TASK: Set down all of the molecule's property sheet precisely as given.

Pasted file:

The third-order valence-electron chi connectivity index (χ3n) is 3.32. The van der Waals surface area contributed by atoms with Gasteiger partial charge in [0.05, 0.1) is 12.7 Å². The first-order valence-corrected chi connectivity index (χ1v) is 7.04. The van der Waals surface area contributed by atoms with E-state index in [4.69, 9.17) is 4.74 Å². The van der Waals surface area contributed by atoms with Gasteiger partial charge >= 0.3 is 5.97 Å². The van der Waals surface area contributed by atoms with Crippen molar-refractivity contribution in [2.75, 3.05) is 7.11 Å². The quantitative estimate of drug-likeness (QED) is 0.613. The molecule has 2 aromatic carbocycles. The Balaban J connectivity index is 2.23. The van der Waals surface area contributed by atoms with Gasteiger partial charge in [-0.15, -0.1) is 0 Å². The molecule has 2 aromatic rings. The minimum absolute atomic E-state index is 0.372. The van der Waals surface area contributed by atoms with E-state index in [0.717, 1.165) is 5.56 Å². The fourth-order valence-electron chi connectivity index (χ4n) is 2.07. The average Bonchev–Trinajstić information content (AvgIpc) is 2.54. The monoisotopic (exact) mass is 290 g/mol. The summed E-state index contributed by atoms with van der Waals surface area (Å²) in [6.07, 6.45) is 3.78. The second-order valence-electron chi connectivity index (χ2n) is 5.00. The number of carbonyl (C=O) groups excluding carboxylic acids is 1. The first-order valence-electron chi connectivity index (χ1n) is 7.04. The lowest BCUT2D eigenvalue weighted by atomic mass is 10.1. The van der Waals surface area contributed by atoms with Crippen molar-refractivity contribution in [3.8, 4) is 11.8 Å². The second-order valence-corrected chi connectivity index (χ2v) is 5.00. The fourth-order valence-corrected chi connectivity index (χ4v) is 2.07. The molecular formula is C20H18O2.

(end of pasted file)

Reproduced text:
The third-order valence-electron chi connectivity index (χ3n) is 3.32. The van der Waals surface area contributed by atoms with Gasteiger partial charge in [0.05, 0.1) is 12.7 Å². The first-order valence-corrected chi connectivity index (χ1v) is 7.04. The van der Waals surface area contributed by atoms with E-state index in [4.69, 9.17) is 4.74 Å². The van der Waals surface area contributed by atoms with Gasteiger partial charge >= 0.3 is 5.97 Å². The van der Waals surface area contributed by atoms with Crippen molar-refractivity contribution in [2.75, 3.05) is 7.11 Å². The quantitative estimate of drug-likeness (QED) is 0.613. The molecule has 2 aromatic carbocycles. The Balaban J connectivity index is 2.23. The van der Waals surface area contributed by atoms with Gasteiger partial charge in [-0.15, -0.1) is 0 Å². The molecule has 2 aromatic rings. The minimum absolute atomic E-state index is 0.372. The van der Waals surface area contributed by atoms with E-state index in [0.717, 1.165) is 5.56 Å². The fourth-order valence-electron chi connectivity index (χ4n) is 2.07. The average Bonchev–Trinajstić information content (AvgIpc) is 2.54. The monoisotopic (exact) mass is 290 g/mol. The summed E-state index contributed by atoms with van der Waals surface area (Å²) in [6.07, 6.45) is 3.78. The second-order valence-electron chi connectivity index (χ2n) is 5.00. The number of carbonyl (C=O) groups excluding carboxylic acids is 1. The first-order valence-electron chi connectivity index (χ1n) is 7.04. The lowest BCUT2D eigenvalue weighted by atomic mass is 10.1. The van der Waals surface area contributed by atoms with Crippen molar-refractivity contribution in [3.8, 4) is 11.8 Å². The second-order valence-corrected chi connectivity index (χ2v) is 5.00. The fourth-order valence-corrected chi connectivity index (χ4v) is 2.07. The molecular formula is C20H18O2.